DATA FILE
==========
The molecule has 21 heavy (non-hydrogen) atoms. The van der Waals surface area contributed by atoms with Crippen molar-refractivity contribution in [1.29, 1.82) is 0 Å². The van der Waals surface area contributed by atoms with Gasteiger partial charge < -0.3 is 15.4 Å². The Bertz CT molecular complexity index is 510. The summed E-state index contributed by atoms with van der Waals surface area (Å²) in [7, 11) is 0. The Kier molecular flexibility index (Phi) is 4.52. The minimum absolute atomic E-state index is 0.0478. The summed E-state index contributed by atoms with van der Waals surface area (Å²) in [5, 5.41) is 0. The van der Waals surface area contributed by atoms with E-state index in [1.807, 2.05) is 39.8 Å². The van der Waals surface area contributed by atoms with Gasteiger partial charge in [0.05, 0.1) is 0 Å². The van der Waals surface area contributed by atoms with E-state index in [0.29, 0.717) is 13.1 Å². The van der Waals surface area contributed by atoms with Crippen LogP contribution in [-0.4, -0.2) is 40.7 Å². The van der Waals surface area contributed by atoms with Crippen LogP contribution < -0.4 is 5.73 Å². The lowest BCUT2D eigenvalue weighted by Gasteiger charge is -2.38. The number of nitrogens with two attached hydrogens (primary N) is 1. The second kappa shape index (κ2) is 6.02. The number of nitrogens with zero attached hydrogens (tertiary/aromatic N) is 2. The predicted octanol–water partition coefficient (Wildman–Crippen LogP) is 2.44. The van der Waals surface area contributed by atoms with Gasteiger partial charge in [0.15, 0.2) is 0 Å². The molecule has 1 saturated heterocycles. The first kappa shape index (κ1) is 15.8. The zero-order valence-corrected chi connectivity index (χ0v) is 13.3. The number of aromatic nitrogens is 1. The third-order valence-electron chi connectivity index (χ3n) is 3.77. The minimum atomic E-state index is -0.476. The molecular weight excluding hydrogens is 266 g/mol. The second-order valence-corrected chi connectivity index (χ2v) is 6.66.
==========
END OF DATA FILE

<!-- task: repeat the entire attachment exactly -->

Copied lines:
The molecule has 21 heavy (non-hydrogen) atoms. The van der Waals surface area contributed by atoms with Crippen molar-refractivity contribution in [1.29, 1.82) is 0 Å². The van der Waals surface area contributed by atoms with Gasteiger partial charge < -0.3 is 15.4 Å². The Bertz CT molecular complexity index is 510. The summed E-state index contributed by atoms with van der Waals surface area (Å²) in [7, 11) is 0. The Kier molecular flexibility index (Phi) is 4.52. The minimum absolute atomic E-state index is 0.0478. The summed E-state index contributed by atoms with van der Waals surface area (Å²) in [5, 5.41) is 0. The van der Waals surface area contributed by atoms with E-state index in [1.807, 2.05) is 39.8 Å². The van der Waals surface area contributed by atoms with Gasteiger partial charge in [0.05, 0.1) is 0 Å². The van der Waals surface area contributed by atoms with E-state index in [0.29, 0.717) is 13.1 Å². The van der Waals surface area contributed by atoms with Crippen LogP contribution in [-0.4, -0.2) is 40.7 Å². The van der Waals surface area contributed by atoms with Crippen LogP contribution < -0.4 is 5.73 Å². The lowest BCUT2D eigenvalue weighted by Gasteiger charge is -2.38. The number of nitrogens with two attached hydrogens (primary N) is 1. The second kappa shape index (κ2) is 6.02. The number of nitrogens with zero attached hydrogens (tertiary/aromatic N) is 2. The predicted octanol–water partition coefficient (Wildman–Crippen LogP) is 2.44. The van der Waals surface area contributed by atoms with Gasteiger partial charge in [0.15, 0.2) is 0 Å². The molecule has 1 saturated heterocycles. The first kappa shape index (κ1) is 15.8. The zero-order valence-corrected chi connectivity index (χ0v) is 13.3. The number of aromatic nitrogens is 1. The third-order valence-electron chi connectivity index (χ3n) is 3.77. The minimum atomic E-state index is -0.476. The molecular weight excluding hydrogens is 266 g/mol. The second-order valence-corrected chi connectivity index (χ2v) is 6.66.